Roger Federer backs ITF for handing Maria Sharapova two-year doping ban
Maria Sharapova's commercial sponsors may be rallying around the banned Russian star but she is not getting much sympathy from the tennis world.
The 29-year-old was given a two-year ban for testing positive for the heart-boosting drug meldonium at the Australian Open in January by an International Tennis Federation tribunal.
Wednesday's 33-page judgement cleared Sharapova of intentionally breaking anti-doping rules by taking the recently banned drug but strongly criticised her for failing to check it was no longer legal.
It also painted a damning picture of an athlete who had been taking as many as 30 different pills at one point in her career without fully explaining to the authorities when she was taking them and why.
Speaking to journalists at the Stuttgart Open on Thursday, Swiss tennis great Roger Federer said: "It doesn't matter if they did it on purpose or not, I don't really see the difference.
"You need to know what goes into your body, you have to be 100% sure of what's going on. If you're not, you're going to be damned.
"Of course she's got the right to fight the case, like everybody else as well. I'm just for zero tolerance.
"I stay by my word that we should be saving blood samples for 10, 15, 20 years to come, so you have to scare away the people who think they could cheat."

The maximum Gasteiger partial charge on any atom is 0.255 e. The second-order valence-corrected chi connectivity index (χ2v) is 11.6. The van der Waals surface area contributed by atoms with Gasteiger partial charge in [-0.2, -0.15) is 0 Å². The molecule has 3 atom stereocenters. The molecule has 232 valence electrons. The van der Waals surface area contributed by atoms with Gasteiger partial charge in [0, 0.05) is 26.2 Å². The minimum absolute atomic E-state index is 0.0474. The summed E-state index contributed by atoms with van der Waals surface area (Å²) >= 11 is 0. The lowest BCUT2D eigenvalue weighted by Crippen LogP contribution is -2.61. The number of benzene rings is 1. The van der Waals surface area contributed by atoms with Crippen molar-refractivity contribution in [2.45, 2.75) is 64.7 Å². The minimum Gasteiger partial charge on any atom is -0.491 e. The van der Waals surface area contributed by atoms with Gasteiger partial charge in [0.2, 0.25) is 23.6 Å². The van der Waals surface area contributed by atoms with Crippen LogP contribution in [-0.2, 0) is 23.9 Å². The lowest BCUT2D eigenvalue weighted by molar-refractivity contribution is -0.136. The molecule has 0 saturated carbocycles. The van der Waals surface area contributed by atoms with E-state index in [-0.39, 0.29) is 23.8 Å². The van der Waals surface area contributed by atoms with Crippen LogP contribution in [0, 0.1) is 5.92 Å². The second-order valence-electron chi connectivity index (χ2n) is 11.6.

Federer's sentiments were supported by former British number one and current TV pundit Annabel Croft.
"It was a very damning finding and she's going to pay a very high price for the mistakes she made," Croft said on Eurosport.
"(The verdict) was pretty clear and I think it's a very disappointing day for tennis.
"It makes me think what else is out there that people are on? It's a minefield."
Sharapova, who has been backed by her main sponsors Evian, Head and Nike, has already said she will appeal against the length of her ban at the Court of Arbitration for Sport.
The former world number one is not eligible to return to competition until January 26, 2018, and Britain's former Fed Cup captain Judy Murray told BBC Radio 5 Live that it would be "very difficult" for Sharapova to return to the sport three months before her 31st birthday.
"You can continue to train, to keep fit but losing match fitness...that's what helps you win," added Murray.
But in an interview with BBC World Service, the US-based star's former coach Gabe Jaramillo said a comeback was possible.
"She's so competitive and she's so smart that these two years, or year-and-a-half, she's going to be working hard, she's going to stay in shape, she's going to be playing because she wants to come back," he said.
"She doesn't want to leave the game with this thing over her head."
The fact that kit sponsors Head and Nike have maintained their relationships with Sharapova suggests they also believe she will play again but Croft thinks her reputation is permanently damaged.
"I t's very tainted," she said.
"She's had such a glittering career (but) this is a massive blight on her reputation and I think a very difficult thing to come back from."
There was one small consolation for Sharapova on Thursday when American business magazine Forbes released its list of the top earners in world sport.
Sharapova was one of only two women in the top 100 in 88th place - rival Serena Williams being the other, at 40th - with earnings of £15million over the last 12 months, most of it from her various endorsements.